This new form of ablation, called Focal Impulse and Rotor Modulation or FIRM, is based on understanding the rhythm better, says Narayan. "In the CONFIRM trial and multicenter registry studies, we went from about a 50 percent success rate with conventional ablation as shown in recent randomized trials to about an 80 percent success rate by adding FIRM-based ablation," he says. "It's changed the way we think about atrial fibrillation."
In the past, physicians empirically ablated various sections of the heart to hit areas causing the arrhythmia, without actually knowing if they were important to atrial fibrillation in any one individual. But many patients had breakthrough arrhythmia despite the treatment, and would undergo second, third or more ablative treatments. FIRM can lead to significantly improved results, often with less ablation since it is a more targeted approach, says Paul J. Wang, MD, professor of cardiovascular medicine and bioengineering.
"FIRM ablation provides a truly unique method to identifying areas that may be critical to sustaining atrial fibrillation," says Wang. "It has brought us from a purely anatomic ablation strategy to one that can identify target areas in the specific individual."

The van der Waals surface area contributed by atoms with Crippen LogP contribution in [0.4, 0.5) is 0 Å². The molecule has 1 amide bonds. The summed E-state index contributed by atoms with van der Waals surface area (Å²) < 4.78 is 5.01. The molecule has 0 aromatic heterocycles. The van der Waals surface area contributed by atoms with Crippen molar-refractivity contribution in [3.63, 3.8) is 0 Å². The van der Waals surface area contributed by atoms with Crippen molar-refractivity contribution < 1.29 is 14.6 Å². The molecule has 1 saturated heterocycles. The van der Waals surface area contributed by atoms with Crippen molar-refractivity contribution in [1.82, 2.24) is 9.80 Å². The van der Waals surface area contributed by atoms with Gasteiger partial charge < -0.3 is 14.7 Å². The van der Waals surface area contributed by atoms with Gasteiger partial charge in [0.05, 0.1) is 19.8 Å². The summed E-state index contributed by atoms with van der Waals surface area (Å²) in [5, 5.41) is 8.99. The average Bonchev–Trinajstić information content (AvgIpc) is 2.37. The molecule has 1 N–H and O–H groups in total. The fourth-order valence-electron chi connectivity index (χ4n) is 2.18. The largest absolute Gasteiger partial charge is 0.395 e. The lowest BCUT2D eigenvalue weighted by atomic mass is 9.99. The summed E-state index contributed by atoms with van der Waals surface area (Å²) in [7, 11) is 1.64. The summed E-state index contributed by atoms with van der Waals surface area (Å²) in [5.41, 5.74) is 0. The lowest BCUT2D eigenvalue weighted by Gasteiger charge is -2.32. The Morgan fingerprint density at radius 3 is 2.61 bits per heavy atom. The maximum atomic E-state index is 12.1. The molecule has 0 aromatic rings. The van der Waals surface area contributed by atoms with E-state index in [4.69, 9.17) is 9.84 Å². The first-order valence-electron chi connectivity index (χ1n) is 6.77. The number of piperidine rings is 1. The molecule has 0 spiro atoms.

When testing this new technique on the first patient, Narayan used FIRM ablation on a 47-year-old man who had undergone three previous ablations, but continued to experience severe breakthrough fibrillation. Narayan identified that this patient's arrhythmia was emanating from the right atrium. Standard ablative treatments almost always begin in the left atrium near the pulmonary vein, he says. By starting ablation in the right atrium, Narayan was able to stop the patient's arrhythmia "after just minutes of ablation." A second patient had a similar result. In presenting their findings in 2011, Narayan and his team showed greatly improved success rates in treating atrial fibrillation using FIRM — all while destroying less tissue.
"My goal is to get the best result with the minimum amount of ablation," says Narayan, who joined Stanford last September, bringing ten years of experience developing and using FIRM in patients with atrial fibrillation. "We're also working to improve on it further by engaging the scientists and the bioengineers at Stanford to bring it to the next stage."
The majority of patients treated with FIRM ablation have atrial fibrillation that is symptomatic despite having been on medications, or have failed a previous ablation.